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AZALEAS — a fiction
Your most favouritist place in the world
You are buried among the azaleas, you most favouritist place in the world. Mummy says you’ll be safe there from the foxes and the squirrels who might dig you up and eat your bones. The azaleas are poisonous, she tells me. The animals know better than to dig there.
I tell her I miss you.
She tells me that’s normal. Everybody goes through something like this.
I asked her why we didn’t put you in a box. Everyone on TV gets put in a box before they are put in the ground. Aunt June got put in a box. She says we didn’t have one big enough. I think she is right. You were awfully big.
Mummy smiles. I ask her how you died and she stops smiling. Sometimes it’s just your time to go, she says.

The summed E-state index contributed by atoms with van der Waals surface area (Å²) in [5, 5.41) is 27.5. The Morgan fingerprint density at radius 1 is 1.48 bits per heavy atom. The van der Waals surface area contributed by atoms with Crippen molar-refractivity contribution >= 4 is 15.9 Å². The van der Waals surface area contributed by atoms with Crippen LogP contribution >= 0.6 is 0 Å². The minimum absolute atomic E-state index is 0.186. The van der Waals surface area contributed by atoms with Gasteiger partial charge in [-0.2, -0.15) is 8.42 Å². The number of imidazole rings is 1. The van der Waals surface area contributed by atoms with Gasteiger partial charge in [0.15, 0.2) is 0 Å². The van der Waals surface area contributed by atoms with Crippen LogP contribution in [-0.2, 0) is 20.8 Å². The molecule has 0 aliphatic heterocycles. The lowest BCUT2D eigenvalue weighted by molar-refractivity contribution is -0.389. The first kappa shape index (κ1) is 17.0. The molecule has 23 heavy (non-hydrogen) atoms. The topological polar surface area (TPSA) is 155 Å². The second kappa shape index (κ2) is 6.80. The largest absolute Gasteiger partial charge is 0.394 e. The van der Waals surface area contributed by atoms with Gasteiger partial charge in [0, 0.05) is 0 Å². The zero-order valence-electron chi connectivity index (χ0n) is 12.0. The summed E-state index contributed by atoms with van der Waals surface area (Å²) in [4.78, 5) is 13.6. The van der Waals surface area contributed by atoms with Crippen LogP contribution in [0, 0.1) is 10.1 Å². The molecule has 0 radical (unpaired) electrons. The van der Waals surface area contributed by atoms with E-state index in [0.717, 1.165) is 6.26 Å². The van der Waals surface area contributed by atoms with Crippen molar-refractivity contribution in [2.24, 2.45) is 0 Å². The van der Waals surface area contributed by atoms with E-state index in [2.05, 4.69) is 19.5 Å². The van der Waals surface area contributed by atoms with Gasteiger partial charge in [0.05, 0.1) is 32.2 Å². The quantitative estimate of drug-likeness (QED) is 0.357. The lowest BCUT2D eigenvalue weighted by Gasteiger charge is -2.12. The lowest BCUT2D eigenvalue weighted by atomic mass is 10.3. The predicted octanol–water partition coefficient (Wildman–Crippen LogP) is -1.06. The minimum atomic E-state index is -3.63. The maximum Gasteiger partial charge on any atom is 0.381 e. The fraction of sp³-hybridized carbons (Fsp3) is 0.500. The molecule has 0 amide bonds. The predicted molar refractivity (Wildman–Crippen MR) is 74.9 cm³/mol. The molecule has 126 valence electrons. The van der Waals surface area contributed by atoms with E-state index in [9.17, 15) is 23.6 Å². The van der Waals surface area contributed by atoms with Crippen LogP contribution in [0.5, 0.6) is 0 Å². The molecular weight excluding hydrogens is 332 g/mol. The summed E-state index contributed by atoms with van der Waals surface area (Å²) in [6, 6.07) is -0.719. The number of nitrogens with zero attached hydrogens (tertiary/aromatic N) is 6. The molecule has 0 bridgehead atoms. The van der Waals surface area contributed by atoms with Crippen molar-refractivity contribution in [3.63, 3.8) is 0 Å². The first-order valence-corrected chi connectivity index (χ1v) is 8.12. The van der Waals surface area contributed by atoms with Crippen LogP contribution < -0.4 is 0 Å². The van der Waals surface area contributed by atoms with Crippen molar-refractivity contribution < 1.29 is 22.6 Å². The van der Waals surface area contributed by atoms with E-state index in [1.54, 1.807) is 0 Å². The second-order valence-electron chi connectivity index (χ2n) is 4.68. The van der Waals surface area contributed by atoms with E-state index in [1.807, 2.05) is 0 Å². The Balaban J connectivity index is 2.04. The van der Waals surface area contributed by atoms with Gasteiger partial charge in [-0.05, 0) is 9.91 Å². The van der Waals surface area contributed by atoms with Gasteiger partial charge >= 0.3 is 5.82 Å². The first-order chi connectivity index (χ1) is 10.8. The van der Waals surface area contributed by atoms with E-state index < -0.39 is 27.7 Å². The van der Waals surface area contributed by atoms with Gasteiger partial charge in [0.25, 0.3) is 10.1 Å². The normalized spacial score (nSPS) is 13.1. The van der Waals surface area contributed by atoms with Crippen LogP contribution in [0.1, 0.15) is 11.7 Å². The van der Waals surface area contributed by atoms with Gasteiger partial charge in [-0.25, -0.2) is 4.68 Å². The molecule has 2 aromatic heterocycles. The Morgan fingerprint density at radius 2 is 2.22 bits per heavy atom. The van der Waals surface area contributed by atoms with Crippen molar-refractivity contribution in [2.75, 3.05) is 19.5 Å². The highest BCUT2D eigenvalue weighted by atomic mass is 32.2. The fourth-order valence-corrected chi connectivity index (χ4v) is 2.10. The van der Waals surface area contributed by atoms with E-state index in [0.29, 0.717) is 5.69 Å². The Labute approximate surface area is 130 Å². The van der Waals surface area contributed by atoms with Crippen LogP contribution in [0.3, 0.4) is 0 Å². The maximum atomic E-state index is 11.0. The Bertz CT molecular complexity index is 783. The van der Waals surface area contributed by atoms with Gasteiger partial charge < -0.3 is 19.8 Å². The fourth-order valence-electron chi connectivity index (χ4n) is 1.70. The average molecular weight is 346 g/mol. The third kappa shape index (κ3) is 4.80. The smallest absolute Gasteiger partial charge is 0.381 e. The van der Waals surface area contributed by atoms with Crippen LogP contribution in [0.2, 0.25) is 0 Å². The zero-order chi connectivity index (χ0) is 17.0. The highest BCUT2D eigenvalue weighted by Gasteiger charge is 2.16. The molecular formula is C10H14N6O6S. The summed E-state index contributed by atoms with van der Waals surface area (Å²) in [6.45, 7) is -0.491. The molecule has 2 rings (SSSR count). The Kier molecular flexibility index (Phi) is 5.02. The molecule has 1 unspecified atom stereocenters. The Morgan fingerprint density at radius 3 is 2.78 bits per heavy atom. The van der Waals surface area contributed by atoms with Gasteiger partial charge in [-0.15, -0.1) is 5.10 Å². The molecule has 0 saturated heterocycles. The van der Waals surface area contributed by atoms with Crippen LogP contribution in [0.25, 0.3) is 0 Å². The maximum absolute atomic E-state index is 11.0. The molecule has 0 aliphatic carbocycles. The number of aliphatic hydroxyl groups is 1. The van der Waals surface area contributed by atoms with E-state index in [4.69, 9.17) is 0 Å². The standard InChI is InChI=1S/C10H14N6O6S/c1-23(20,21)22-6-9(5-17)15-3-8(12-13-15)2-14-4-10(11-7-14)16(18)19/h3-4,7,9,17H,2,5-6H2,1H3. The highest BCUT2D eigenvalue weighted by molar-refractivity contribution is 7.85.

What happens then?
After you die?
Well, honey, if you’ve lived a good life you get to go to heaven.
It’s a place where you can have everything you ever wanted.
So I can have whatever I want when I die?
You’ve a long time to live yet, my little one.
We are at the window, watching the birds in the garden. A big black bird scratches at worms in the grass. You used to love watching the birds with me.
Is Daddy in heaven? I ask her.
I don’t know, honey. We watch as the bird pulls up a really big fat one. Why do you ask? she says.
I look past the bird to the azaleas and the flowers you planted near the bird feeder.
Because he’s with all his favourite things right now, I tell her. She doesn’t reply.
We have waffles for breakfast. We burry them with melted chocolate spread, banana and maple syrup. I think Mummy misses you. She was crying while we ate them.
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